In November 2021, Cletus Lee was elected the first African American mayor of North Braddock, a 146-year-old town east of Pittsburgh. Lee said he will use the history-making moment to address inequity, crime, population decline and blight. The Allegheny County borough has about 4,800 residents.
Who are some of your African American political/leadership role models (historical or contemporary)?
What have you learned from him?
No matter what obstacles you encounter, stay true to yourself and all things will prevail. He dealt with adversity from military dodging to celebrating Black pride. When he retired after boxing, he became an ambassador of peace throughout the world and never wavered [despite] the obstacles thrown at him.
How do these influences show up in your problem solving?
I remain open-minded and strong in trying to resolve issues within the community and also with my constituents.
What are the three of the most critical challenges to your municipality?
Blight, safety, and trust.
As a leader what should your constituents hold you accountable for?
Public safety, trust and instilling constant communication with the residents, police chief and council.
What makes you a leader?
Being compassionate but still business-minded enough to resolve and listen to the issues in the community as well as on the council.
Is the role of an African American mayor the same as a white mayor? Should it be?
No, it shouldn’t be. Being the first African American mayor in 146 years in my community there were previous issues [of structural racism and divestment] that have played out in the community for more than 40 years. As an African American, I am attuned to that, but I can’t resolve that quickly.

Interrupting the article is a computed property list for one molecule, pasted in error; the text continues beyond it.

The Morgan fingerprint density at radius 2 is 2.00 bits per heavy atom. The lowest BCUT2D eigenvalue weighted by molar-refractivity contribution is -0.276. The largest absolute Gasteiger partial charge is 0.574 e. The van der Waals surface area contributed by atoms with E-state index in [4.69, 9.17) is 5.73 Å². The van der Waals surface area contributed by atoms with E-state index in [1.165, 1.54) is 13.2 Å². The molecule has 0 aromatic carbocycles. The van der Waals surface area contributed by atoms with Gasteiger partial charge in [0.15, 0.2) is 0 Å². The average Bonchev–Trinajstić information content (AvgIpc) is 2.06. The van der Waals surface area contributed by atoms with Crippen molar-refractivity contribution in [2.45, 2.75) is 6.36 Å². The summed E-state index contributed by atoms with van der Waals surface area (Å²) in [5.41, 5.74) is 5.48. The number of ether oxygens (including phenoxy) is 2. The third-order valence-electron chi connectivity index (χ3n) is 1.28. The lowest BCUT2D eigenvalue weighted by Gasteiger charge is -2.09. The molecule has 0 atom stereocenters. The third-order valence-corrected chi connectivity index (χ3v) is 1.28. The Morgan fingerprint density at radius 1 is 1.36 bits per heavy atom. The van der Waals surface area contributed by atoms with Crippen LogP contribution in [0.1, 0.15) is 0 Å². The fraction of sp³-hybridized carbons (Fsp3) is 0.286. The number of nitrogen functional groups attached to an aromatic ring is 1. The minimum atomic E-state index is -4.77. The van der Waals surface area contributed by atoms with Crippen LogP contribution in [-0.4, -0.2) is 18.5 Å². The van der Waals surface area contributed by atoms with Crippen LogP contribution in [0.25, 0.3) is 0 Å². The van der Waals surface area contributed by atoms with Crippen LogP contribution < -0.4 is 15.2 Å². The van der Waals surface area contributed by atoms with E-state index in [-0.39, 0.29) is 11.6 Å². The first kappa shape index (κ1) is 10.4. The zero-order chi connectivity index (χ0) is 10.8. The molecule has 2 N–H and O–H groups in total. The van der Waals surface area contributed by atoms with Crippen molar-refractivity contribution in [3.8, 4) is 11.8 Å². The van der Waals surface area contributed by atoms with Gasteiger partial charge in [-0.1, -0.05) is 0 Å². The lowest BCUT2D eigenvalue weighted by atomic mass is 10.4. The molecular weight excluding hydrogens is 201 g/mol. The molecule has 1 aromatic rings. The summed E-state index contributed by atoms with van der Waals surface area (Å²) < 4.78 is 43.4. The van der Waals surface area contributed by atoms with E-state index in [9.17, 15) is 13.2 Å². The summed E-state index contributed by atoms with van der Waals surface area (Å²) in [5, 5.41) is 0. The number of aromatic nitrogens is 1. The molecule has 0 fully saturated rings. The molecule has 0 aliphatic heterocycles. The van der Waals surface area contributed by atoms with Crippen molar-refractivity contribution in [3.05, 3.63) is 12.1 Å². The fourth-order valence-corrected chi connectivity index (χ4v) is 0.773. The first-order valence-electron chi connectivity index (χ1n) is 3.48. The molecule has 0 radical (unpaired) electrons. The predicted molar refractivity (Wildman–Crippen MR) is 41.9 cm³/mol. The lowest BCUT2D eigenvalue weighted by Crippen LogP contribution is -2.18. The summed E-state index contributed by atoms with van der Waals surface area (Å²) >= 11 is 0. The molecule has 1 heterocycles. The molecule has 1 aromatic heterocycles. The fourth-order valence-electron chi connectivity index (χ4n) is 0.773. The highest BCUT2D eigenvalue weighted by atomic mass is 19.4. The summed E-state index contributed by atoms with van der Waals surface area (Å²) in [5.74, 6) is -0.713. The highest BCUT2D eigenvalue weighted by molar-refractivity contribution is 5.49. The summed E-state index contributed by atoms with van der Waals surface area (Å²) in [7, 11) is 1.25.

In such a demanding role – how do you factor in socializing, such as going to see ‘Hamilton,’ a hockey game or date night?
I try to keep it even, balancing business and home life. I don’t try to bring my business home and I don’t want to bring my home to the business. I purchase Pirates and Steelers home game tickets, I love fishing, and I attend different social gatherings.
What books are on your nightstand?
The Bible and Robert’s Rules of Order.
What is your favorite meal?
Salmon with grilled vegetables and cornbread.
What would you like your legacy to be when you leave this office? That I was a positive inspiration for my community, and every young man and woman who aspires to be his or her best. I want to let them know that what they can accomplish is limitless.
Ervin Dyer is a writer who focuses his storytelling on Africana life and culture.
Renee Aldrich is an independent journalist who covers the Black community of Pittsburgh.